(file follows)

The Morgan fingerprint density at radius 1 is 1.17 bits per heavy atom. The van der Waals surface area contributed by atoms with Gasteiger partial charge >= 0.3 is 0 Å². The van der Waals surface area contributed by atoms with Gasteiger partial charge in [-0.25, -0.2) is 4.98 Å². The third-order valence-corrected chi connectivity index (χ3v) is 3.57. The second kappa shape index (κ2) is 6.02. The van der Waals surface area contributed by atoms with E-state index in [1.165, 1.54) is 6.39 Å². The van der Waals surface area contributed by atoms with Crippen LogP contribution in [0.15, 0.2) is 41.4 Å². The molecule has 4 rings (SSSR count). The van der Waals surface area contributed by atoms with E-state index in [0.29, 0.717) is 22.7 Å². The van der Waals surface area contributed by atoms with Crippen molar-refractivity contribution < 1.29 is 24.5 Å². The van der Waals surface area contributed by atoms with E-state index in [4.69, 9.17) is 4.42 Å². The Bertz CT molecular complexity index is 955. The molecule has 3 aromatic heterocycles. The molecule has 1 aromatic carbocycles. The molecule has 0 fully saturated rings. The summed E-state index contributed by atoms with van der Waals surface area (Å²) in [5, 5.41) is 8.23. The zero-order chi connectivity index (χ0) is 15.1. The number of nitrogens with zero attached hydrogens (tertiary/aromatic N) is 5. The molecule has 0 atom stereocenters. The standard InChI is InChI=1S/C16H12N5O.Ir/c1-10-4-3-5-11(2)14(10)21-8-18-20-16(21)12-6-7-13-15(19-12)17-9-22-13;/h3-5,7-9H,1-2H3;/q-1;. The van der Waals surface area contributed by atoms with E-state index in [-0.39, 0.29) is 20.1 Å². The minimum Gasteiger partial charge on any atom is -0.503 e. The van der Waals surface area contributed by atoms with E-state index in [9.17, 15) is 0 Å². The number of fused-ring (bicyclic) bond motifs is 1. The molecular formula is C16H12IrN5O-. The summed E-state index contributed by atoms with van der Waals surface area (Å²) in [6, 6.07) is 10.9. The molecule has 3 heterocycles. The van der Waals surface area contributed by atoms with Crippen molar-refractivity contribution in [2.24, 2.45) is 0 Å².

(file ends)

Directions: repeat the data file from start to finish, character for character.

The Morgan fingerprint density at radius 1 is 1.17 bits per heavy atom. The van der Waals surface area contributed by atoms with Gasteiger partial charge >= 0.3 is 0 Å². The van der Waals surface area contributed by atoms with Gasteiger partial charge in [-0.25, -0.2) is 4.98 Å². The third-order valence-corrected chi connectivity index (χ3v) is 3.57. The second kappa shape index (κ2) is 6.02. The van der Waals surface area contributed by atoms with E-state index in [1.165, 1.54) is 6.39 Å². The van der Waals surface area contributed by atoms with Crippen LogP contribution in [0.15, 0.2) is 41.4 Å². The molecule has 4 rings (SSSR count). The van der Waals surface area contributed by atoms with E-state index in [0.29, 0.717) is 22.7 Å². The van der Waals surface area contributed by atoms with Crippen molar-refractivity contribution < 1.29 is 24.5 Å². The van der Waals surface area contributed by atoms with E-state index in [4.69, 9.17) is 4.42 Å². The Bertz CT molecular complexity index is 955. The molecule has 3 aromatic heterocycles. The molecule has 1 aromatic carbocycles. The molecule has 0 fully saturated rings. The summed E-state index contributed by atoms with van der Waals surface area (Å²) in [5, 5.41) is 8.23. The zero-order chi connectivity index (χ0) is 15.1. The number of nitrogens with zero attached hydrogens (tertiary/aromatic N) is 5. The molecule has 0 atom stereocenters. The standard InChI is InChI=1S/C16H12N5O.Ir/c1-10-4-3-5-11(2)14(10)21-8-18-20-16(21)12-6-7-13-15(19-12)17-9-22-13;/h3-5,7-9H,1-2H3;/q-1;. The van der Waals surface area contributed by atoms with E-state index in [-0.39, 0.29) is 20.1 Å². The minimum Gasteiger partial charge on any atom is -0.503 e. The van der Waals surface area contributed by atoms with E-state index in [9.17, 15) is 0 Å². The number of fused-ring (bicyclic) bond motifs is 1. The molecular formula is C16H12IrN5O-. The summed E-state index contributed by atoms with van der Waals surface area (Å²) in [6, 6.07) is 10.9. The molecule has 3 heterocycles. The van der Waals surface area contributed by atoms with Crippen molar-refractivity contribution in [2.24, 2.45) is 0 Å².